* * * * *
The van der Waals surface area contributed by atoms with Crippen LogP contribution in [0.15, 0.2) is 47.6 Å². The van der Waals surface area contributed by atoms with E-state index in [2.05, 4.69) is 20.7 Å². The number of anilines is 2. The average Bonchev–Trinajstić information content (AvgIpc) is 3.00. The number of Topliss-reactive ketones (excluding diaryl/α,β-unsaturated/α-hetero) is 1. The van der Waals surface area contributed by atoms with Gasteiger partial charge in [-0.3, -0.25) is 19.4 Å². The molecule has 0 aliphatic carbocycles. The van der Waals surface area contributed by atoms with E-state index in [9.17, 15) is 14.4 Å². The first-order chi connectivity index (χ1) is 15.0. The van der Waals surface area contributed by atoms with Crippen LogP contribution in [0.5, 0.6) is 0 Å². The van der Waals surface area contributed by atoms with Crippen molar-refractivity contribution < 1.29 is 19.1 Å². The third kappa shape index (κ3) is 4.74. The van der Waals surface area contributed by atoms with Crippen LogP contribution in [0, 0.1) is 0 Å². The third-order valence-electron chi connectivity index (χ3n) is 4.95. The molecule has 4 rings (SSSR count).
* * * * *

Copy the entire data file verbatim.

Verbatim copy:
The van der Waals surface area contributed by atoms with Crippen LogP contribution in [0.15, 0.2) is 47.6 Å². The van der Waals surface area contributed by atoms with E-state index in [2.05, 4.69) is 20.7 Å². The number of anilines is 2. The average Bonchev–Trinajstić information content (AvgIpc) is 3.00. The number of Topliss-reactive ketones (excluding diaryl/α,β-unsaturated/α-hetero) is 1. The van der Waals surface area contributed by atoms with Gasteiger partial charge in [-0.3, -0.25) is 19.4 Å². The molecule has 0 aliphatic carbocycles. The van der Waals surface area contributed by atoms with E-state index in [9.17, 15) is 14.4 Å². The first-order chi connectivity index (χ1) is 15.0. The van der Waals surface area contributed by atoms with Crippen LogP contribution in [0.5, 0.6) is 0 Å². The van der Waals surface area contributed by atoms with Crippen molar-refractivity contribution < 1.29 is 19.1 Å². The third kappa shape index (κ3) is 4.74. The van der Waals surface area contributed by atoms with Crippen LogP contribution in [0, 0.1) is 0 Å². The third-order valence-electron chi connectivity index (χ3n) is 4.95. The molecule has 4 rings (SSSR count).